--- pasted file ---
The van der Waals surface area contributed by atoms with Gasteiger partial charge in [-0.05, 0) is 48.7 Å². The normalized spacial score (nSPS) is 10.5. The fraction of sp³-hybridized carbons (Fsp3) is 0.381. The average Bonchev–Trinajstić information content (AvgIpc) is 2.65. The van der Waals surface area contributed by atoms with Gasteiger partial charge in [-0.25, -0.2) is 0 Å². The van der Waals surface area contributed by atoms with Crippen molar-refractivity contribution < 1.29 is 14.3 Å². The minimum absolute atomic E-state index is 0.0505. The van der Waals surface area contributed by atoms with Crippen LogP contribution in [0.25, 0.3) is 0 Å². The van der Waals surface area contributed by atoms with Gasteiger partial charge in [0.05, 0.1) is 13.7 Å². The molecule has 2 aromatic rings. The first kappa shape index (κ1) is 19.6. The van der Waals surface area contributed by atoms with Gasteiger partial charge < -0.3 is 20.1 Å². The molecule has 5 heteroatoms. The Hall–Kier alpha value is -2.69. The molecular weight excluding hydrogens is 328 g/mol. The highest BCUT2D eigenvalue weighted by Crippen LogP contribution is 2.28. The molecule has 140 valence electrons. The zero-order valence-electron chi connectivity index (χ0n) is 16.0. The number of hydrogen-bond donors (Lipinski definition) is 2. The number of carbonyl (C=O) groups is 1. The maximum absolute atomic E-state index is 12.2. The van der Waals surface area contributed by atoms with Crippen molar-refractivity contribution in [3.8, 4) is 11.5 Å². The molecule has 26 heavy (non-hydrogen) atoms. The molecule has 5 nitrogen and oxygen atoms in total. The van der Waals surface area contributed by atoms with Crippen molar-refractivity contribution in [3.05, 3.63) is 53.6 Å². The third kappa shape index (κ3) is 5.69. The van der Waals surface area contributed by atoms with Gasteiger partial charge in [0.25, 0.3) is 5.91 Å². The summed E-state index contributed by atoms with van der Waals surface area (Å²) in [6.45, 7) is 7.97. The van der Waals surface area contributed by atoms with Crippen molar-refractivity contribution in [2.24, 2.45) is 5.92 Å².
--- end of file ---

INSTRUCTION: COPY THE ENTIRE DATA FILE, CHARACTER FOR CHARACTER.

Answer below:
The van der Waals surface area contributed by atoms with Gasteiger partial charge in [-0.05, 0) is 48.7 Å². The normalized spacial score (nSPS) is 10.5. The fraction of sp³-hybridized carbons (Fsp3) is 0.381. The average Bonchev–Trinajstić information content (AvgIpc) is 2.65. The van der Waals surface area contributed by atoms with Gasteiger partial charge in [-0.25, -0.2) is 0 Å². The van der Waals surface area contributed by atoms with Crippen molar-refractivity contribution < 1.29 is 14.3 Å². The minimum absolute atomic E-state index is 0.0505. The van der Waals surface area contributed by atoms with Crippen LogP contribution in [0.25, 0.3) is 0 Å². The van der Waals surface area contributed by atoms with Gasteiger partial charge in [0.05, 0.1) is 13.7 Å². The molecule has 2 aromatic rings. The first kappa shape index (κ1) is 19.6. The van der Waals surface area contributed by atoms with Gasteiger partial charge < -0.3 is 20.1 Å². The molecule has 5 heteroatoms. The Hall–Kier alpha value is -2.69. The molecular weight excluding hydrogens is 328 g/mol. The highest BCUT2D eigenvalue weighted by Crippen LogP contribution is 2.28. The molecule has 140 valence electrons. The zero-order valence-electron chi connectivity index (χ0n) is 16.0. The number of hydrogen-bond donors (Lipinski definition) is 2. The number of carbonyl (C=O) groups is 1. The maximum absolute atomic E-state index is 12.2. The van der Waals surface area contributed by atoms with Crippen molar-refractivity contribution in [3.8, 4) is 11.5 Å². The molecule has 26 heavy (non-hydrogen) atoms. The molecule has 5 nitrogen and oxygen atoms in total. The van der Waals surface area contributed by atoms with Crippen molar-refractivity contribution in [3.05, 3.63) is 53.6 Å². The third kappa shape index (κ3) is 5.69. The van der Waals surface area contributed by atoms with Gasteiger partial charge in [0.25, 0.3) is 5.91 Å². The summed E-state index contributed by atoms with van der Waals surface area (Å²) in [6.45, 7) is 7.97. The van der Waals surface area contributed by atoms with Crippen molar-refractivity contribution in [2.24, 2.45) is 5.92 Å².